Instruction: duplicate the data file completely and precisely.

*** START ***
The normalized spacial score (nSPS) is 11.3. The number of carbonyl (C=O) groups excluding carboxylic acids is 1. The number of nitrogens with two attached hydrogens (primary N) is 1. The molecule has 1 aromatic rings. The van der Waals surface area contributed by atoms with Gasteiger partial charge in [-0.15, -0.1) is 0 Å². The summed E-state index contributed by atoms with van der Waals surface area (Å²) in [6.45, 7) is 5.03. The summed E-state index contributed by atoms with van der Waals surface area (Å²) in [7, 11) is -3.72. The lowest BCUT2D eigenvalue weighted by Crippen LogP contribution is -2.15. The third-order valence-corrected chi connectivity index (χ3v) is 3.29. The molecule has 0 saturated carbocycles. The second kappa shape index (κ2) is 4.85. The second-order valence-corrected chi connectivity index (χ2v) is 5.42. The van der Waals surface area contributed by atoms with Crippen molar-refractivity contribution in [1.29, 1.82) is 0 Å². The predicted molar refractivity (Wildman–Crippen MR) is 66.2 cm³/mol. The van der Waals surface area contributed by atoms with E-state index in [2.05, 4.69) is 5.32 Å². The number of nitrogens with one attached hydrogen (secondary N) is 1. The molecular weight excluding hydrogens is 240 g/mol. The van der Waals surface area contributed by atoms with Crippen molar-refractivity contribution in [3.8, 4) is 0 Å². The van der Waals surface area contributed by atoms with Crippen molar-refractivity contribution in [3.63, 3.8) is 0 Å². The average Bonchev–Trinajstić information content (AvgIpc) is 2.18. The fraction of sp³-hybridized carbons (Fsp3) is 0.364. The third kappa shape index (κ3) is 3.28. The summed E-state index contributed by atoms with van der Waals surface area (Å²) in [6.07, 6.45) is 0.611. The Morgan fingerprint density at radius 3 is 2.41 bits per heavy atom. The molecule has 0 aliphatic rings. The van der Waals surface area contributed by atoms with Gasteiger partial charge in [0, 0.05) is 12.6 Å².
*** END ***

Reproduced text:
The normalized spacial score (nSPS) is 11.3. The number of carbonyl (C=O) groups excluding carboxylic acids is 1. The number of nitrogens with two attached hydrogens (primary N) is 1. The molecule has 1 aromatic rings. The van der Waals surface area contributed by atoms with Gasteiger partial charge in [-0.15, -0.1) is 0 Å². The summed E-state index contributed by atoms with van der Waals surface area (Å²) in [6.45, 7) is 5.03. The summed E-state index contributed by atoms with van der Waals surface area (Å²) in [7, 11) is -3.72. The lowest BCUT2D eigenvalue weighted by Crippen LogP contribution is -2.15. The third-order valence-corrected chi connectivity index (χ3v) is 3.29. The molecule has 0 saturated carbocycles. The second kappa shape index (κ2) is 4.85. The second-order valence-corrected chi connectivity index (χ2v) is 5.42. The van der Waals surface area contributed by atoms with Crippen molar-refractivity contribution in [1.29, 1.82) is 0 Å². The predicted molar refractivity (Wildman–Crippen MR) is 66.2 cm³/mol. The van der Waals surface area contributed by atoms with E-state index in [2.05, 4.69) is 5.32 Å². The number of nitrogens with one attached hydrogen (secondary N) is 1. The molecular weight excluding hydrogens is 240 g/mol. The van der Waals surface area contributed by atoms with Crippen molar-refractivity contribution in [3.8, 4) is 0 Å². The van der Waals surface area contributed by atoms with Crippen molar-refractivity contribution in [3.63, 3.8) is 0 Å². The average Bonchev–Trinajstić information content (AvgIpc) is 2.18. The fraction of sp³-hybridized carbons (Fsp3) is 0.364. The third kappa shape index (κ3) is 3.28. The summed E-state index contributed by atoms with van der Waals surface area (Å²) in [6.07, 6.45) is 0.611. The Morgan fingerprint density at radius 3 is 2.41 bits per heavy atom. The molecule has 0 aliphatic rings. The van der Waals surface area contributed by atoms with Gasteiger partial charge in [0, 0.05) is 12.6 Å².